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Dancing the Emissions Limitation Limbo: How Low Dare You Go?

[+] Author Affiliations
H. Gregor Rigo

HG Rigo & Associates, Inc., Olmsted Falls, OH

Paper No. NAWTEC10-1022, pp. 185-192; 8 pages
  • 10th Annual North American Waste-to-Energy Conference
  • 10th Annual North American Waste-to-Energy Conference
  • Philadelphia, Pennsylvania, USA, May 6–8, 2002
  • Conference Sponsors: Solid Waste Processing Division
  • ISBN: 0-7918-3594-4
  • Copyright © 2002 by ASME


After promulgation of the New Source Performance Standards (NSPS) and Emissions Guidelines (EG) for Large and Small Municipal Waste Combustors (MWCs), the Environmental Protection Agency (EPA) entered a new regulatory arena – regulating the remaining risks to public health and the environment after Maximum Available Control Technology (MACT) is applied. The residual risk from MWCs is expected to be negligible; however, the public, and some state and local regulators are now looking for ways to assure continuation of the exemplary emissions performance being measured at many of these retrofit sources. Hence, the question now becomes: how low can an achievable emissions limitation be? Confidence should not be placed in a source’s ability to continually meet the low emissions limitations embodied in the MWC EGs and NSPSs. Contrary to assertions in the Response to Comments for the Small MWC regulations [1], the Environmental Protection Agency could not have properly considered and incorporated measurement uncertainty into its dioxin guidelines; no one knew the uncertainty of total dioxin measurements above 28 ng/dsm3 corrected to 7 percent O2 until 2001 when the work supporting this paper was performed. When the 13 ng/dsm3 corrected to 7 percent O2 NSPS for MWCs was developed, the data needed to determine measurement uncertainty of most Section 129 pollutants had not even been collected. Further, asserting that the data used to derive the NSPS emissions limitations include measurement error, and therefore, any data-derived emissions limitations inherently consider that error, is only true if the measurement error is much smaller (say less than 10 percent) than the short and long term variations in emissions performance. Beginning with a set of three total dioxin measurements that averaged 4 ng/dsm3 corrected to 7 percent O2 , the emissions limitation meeting the 95 percent statistical confidence level criterion underlying many NSPS, is almost 15 ng/dsm3 corrected to 7 percent O2 . If the statistical criterion is changed to inclusion of “almost all” the expected results when these facilities continue to emit as they did during the original data acquisition, the emissions limitation becomes almost 18 ng/dsm3 corrected to 7 percent O2 . Consequently, sources must not agree to standards that do not properly consider measurement method precision if they want to avoid exceedances when everything is working properly.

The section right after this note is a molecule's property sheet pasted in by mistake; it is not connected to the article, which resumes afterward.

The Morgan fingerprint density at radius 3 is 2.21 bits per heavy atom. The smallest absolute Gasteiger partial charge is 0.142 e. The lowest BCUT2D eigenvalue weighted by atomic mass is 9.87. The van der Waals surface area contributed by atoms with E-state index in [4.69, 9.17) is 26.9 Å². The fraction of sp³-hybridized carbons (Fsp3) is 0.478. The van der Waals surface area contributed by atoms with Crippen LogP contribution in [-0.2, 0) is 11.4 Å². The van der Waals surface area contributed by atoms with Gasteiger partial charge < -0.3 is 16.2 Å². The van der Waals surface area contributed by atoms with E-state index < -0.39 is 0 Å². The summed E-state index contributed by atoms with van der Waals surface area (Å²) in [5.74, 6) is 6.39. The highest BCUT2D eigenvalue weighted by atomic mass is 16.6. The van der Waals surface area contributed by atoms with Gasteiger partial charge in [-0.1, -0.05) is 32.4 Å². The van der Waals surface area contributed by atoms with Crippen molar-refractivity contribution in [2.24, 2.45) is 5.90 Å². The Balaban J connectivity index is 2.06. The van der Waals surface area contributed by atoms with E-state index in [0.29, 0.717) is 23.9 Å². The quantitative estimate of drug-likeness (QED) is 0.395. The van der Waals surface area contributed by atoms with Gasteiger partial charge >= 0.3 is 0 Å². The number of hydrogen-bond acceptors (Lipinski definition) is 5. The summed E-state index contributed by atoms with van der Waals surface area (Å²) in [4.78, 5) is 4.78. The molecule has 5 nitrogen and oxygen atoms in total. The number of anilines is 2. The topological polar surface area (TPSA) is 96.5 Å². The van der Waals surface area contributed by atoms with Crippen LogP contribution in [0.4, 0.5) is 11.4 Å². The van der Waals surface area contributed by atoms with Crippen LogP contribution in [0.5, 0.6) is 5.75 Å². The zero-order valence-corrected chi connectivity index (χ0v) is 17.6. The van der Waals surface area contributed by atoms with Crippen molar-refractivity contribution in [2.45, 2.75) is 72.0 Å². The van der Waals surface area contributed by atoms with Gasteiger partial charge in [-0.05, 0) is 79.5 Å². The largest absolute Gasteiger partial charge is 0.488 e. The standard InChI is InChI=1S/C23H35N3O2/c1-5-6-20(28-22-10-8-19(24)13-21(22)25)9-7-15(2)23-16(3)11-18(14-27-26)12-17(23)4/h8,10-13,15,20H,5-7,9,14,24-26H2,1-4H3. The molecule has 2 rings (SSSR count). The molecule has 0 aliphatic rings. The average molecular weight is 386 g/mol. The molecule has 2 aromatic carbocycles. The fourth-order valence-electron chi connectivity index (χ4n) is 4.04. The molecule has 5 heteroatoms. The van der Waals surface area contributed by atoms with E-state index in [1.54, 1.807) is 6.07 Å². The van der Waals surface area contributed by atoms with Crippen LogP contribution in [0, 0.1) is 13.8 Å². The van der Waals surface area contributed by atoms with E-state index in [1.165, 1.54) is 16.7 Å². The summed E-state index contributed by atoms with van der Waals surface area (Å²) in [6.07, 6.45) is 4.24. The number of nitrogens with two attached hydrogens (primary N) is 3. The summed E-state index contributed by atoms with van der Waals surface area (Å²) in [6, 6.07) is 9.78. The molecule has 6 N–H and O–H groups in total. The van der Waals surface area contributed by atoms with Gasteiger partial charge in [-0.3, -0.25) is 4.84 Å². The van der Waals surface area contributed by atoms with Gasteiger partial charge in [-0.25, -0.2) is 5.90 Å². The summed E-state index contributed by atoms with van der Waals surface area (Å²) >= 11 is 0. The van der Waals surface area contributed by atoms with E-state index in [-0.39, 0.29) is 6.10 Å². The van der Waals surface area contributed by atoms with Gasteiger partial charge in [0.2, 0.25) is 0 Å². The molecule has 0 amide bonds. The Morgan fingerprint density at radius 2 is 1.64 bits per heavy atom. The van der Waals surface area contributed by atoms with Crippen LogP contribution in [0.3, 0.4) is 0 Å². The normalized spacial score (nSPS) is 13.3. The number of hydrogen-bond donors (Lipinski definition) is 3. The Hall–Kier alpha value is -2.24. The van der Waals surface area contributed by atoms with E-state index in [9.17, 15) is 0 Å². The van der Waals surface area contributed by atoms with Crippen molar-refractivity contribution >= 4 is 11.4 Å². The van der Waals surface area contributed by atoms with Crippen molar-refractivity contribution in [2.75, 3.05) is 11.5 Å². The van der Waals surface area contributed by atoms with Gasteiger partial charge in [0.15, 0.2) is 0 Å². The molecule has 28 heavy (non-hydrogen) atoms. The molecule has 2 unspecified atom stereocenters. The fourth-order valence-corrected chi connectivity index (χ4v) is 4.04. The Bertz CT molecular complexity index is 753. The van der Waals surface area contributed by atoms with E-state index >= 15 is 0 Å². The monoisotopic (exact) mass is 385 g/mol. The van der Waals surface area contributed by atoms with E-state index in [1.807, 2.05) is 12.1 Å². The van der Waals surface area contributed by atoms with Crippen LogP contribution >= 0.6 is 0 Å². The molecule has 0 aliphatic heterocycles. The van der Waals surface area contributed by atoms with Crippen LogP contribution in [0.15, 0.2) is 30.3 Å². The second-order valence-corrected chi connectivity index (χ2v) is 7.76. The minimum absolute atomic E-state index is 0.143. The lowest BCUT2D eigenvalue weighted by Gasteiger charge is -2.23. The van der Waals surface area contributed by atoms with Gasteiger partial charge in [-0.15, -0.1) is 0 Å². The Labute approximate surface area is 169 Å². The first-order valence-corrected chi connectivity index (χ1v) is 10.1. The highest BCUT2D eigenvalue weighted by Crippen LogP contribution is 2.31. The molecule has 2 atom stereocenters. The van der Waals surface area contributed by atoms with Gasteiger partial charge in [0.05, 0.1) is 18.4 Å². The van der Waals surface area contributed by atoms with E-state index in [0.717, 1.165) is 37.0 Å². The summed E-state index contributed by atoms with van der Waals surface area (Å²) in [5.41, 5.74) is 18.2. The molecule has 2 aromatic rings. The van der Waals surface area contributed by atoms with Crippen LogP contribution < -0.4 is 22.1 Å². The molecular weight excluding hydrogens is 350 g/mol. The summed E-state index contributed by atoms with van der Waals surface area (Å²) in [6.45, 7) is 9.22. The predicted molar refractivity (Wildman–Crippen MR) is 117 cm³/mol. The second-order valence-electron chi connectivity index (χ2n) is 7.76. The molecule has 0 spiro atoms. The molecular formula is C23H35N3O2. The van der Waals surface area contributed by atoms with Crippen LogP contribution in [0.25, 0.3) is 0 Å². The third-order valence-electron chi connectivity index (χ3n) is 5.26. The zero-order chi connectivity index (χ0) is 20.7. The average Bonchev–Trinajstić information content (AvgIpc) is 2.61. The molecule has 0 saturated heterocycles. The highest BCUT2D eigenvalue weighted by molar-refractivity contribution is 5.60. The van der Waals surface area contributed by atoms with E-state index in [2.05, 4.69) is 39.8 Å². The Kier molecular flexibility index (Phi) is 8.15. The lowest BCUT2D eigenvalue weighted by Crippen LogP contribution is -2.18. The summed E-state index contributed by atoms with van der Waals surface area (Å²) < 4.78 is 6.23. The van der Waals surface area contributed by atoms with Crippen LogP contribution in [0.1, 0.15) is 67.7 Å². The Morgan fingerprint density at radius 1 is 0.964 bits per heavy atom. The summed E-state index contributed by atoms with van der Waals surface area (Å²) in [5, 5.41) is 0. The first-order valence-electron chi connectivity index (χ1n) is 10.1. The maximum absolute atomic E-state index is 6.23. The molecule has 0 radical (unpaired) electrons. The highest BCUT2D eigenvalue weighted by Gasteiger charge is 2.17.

Copyright © 2002 by ASME
Topics: Emissions



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